The quote comes from Edith Wharton’s 1924 novella “New Year’s Day” and captures the stifling regulations widows were forced to adhere to during the 19th and early 20th centuries. Almost a century later and the veil still lives on, but seems to have lost the oppressive effect it used to have. Just look at Karlina Caune in this editorial shot by Giampaolo Sgura for Vogue Paris:
I smell no trace of subservience here. On the contrary! Karlina peers through her veil with poise. And, smoking a cigarette right through it, even goes so far as to defy it.
Whereas veils, as we now know them, carry loose connotations — they inspire fleeting images of funerals or weddings, but not much else — in the 19th and early 20th centuries, they figured prominently. Back then, the death of a husband wasn’t nearly as uncommon as it is now, and thus “mourning wear” prospered. So much so, in fact, that the Met’s Costume Institute was able to devote an entire exhibit to it (on display until February 1st, 2015). More than just a sartorial emblem of mourning, the veil was symbolic of the treatment of women at the time. Women were regarded as little more than appendages of their husbands. When their husbands died, they were expected to live the remainder of their lives in mourning — as incomplete and devoid of spirit, forever chaste and shrouded behind their dark veils.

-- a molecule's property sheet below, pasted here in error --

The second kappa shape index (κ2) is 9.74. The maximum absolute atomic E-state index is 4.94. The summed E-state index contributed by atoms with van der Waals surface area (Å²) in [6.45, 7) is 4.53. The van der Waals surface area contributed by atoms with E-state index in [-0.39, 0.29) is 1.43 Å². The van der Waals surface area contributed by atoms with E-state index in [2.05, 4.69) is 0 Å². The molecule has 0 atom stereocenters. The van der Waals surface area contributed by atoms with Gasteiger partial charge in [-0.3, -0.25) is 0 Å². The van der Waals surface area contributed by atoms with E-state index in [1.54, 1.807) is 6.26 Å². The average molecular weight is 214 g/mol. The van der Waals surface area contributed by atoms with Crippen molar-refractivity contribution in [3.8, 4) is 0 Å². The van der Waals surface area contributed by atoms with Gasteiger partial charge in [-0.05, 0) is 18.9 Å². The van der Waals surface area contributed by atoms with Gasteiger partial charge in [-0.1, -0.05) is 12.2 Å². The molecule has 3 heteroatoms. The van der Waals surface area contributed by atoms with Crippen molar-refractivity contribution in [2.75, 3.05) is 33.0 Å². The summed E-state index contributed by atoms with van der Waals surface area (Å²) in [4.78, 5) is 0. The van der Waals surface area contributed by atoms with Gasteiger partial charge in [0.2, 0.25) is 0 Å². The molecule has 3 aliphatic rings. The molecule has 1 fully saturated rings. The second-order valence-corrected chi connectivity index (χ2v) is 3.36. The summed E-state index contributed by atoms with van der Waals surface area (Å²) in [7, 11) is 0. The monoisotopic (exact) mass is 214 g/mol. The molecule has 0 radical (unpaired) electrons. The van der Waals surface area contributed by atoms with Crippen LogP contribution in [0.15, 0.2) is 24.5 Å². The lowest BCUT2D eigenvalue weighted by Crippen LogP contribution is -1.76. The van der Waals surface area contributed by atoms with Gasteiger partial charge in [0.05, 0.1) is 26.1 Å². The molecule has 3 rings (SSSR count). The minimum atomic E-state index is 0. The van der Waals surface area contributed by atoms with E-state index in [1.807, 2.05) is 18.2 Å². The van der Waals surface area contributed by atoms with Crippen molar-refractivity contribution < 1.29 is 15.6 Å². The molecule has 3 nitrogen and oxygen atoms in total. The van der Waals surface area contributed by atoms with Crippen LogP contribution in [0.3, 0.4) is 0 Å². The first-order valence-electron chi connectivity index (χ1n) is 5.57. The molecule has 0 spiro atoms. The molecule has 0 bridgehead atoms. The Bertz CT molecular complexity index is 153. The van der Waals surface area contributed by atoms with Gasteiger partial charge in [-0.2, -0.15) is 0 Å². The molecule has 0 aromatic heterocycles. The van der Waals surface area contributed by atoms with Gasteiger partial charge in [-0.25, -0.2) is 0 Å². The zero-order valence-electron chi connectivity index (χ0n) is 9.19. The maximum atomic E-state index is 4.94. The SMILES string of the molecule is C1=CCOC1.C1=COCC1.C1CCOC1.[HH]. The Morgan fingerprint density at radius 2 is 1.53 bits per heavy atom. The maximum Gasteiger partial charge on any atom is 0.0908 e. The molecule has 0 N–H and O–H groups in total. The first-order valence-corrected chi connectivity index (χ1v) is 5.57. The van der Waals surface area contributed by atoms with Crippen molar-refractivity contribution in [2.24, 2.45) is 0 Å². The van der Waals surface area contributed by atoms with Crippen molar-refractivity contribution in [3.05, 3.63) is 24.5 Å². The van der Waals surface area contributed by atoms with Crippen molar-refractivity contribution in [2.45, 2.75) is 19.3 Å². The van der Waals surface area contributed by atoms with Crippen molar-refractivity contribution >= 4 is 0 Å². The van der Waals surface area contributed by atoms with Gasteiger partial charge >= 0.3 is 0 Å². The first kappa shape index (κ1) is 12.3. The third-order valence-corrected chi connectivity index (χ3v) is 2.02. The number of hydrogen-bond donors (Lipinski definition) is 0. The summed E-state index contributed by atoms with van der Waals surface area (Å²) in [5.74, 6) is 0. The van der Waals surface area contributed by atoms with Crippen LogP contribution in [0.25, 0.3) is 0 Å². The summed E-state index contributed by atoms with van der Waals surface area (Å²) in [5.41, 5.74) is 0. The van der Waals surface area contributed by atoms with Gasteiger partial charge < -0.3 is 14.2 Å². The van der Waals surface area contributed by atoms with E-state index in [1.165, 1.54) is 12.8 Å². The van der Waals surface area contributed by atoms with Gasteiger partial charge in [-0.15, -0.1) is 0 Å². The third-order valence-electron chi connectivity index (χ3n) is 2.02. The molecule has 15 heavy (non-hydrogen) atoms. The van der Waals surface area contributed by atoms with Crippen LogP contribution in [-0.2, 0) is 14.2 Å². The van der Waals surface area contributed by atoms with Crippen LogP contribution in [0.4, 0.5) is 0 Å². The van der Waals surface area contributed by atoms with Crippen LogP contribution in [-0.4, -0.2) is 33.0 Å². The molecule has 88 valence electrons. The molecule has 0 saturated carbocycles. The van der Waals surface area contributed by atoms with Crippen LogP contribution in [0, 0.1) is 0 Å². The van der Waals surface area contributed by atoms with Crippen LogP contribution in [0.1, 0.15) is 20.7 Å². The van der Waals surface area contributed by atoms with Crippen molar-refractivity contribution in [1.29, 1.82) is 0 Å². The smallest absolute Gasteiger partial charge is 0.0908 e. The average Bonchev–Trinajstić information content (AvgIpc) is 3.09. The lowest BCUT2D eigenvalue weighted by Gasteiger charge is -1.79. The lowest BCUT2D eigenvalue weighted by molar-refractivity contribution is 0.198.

Well it just so happens that about a hundred years later, veils are kind of back. And I like to think that we’re not so much succumbing to this formerly oppressive garment as we are seizing it and re-appropriating it in a we-run-the-world-Beyonce kind of way? Do I sound crazy? Maybe.
And yet, Rihanna doesn’t appear to be in mourning either.
But if not for the far-fetched feminist implications, wear a veil because it looks fun. They’re equally as needless in a mink muffs kind of way as they are essential in a mink muffs kind of way. And yet, there’s a certain appeal in the gratuitousness of it all.
Think about it.